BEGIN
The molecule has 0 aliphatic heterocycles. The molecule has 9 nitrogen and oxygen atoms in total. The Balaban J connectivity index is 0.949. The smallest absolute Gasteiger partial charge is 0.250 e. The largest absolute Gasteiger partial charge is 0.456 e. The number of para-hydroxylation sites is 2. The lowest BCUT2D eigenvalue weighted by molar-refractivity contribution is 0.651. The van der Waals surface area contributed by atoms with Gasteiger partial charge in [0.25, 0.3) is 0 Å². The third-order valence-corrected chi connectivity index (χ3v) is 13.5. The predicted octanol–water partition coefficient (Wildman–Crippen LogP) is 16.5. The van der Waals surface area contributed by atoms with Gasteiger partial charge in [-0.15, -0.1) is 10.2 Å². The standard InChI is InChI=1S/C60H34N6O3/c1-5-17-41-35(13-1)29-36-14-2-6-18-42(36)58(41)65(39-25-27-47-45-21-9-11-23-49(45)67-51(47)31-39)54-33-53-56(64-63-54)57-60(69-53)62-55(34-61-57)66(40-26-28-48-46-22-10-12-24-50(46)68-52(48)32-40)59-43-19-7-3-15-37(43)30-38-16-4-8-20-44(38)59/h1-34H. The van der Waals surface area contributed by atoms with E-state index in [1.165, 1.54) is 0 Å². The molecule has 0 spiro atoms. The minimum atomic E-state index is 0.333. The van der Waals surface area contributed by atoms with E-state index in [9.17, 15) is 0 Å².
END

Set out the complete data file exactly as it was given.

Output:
The molecule has 0 aliphatic heterocycles. The molecule has 9 nitrogen and oxygen atoms in total. The Balaban J connectivity index is 0.949. The smallest absolute Gasteiger partial charge is 0.250 e. The largest absolute Gasteiger partial charge is 0.456 e. The number of para-hydroxylation sites is 2. The lowest BCUT2D eigenvalue weighted by molar-refractivity contribution is 0.651. The van der Waals surface area contributed by atoms with Gasteiger partial charge in [0.25, 0.3) is 0 Å². The third-order valence-corrected chi connectivity index (χ3v) is 13.5. The predicted octanol–water partition coefficient (Wildman–Crippen LogP) is 16.5. The van der Waals surface area contributed by atoms with Gasteiger partial charge in [-0.15, -0.1) is 10.2 Å². The standard InChI is InChI=1S/C60H34N6O3/c1-5-17-41-35(13-1)29-36-14-2-6-18-42(36)58(41)65(39-25-27-47-45-21-9-11-23-49(45)67-51(47)31-39)54-33-53-56(64-63-54)57-60(69-53)62-55(34-61-57)66(40-26-28-48-46-22-10-12-24-50(46)68-52(48)32-40)59-43-19-7-3-15-37(43)30-38-16-4-8-20-44(38)59/h1-34H. The van der Waals surface area contributed by atoms with E-state index in [1.165, 1.54) is 0 Å². The molecule has 0 spiro atoms. The minimum atomic E-state index is 0.333. The van der Waals surface area contributed by atoms with E-state index in [9.17, 15) is 0 Å².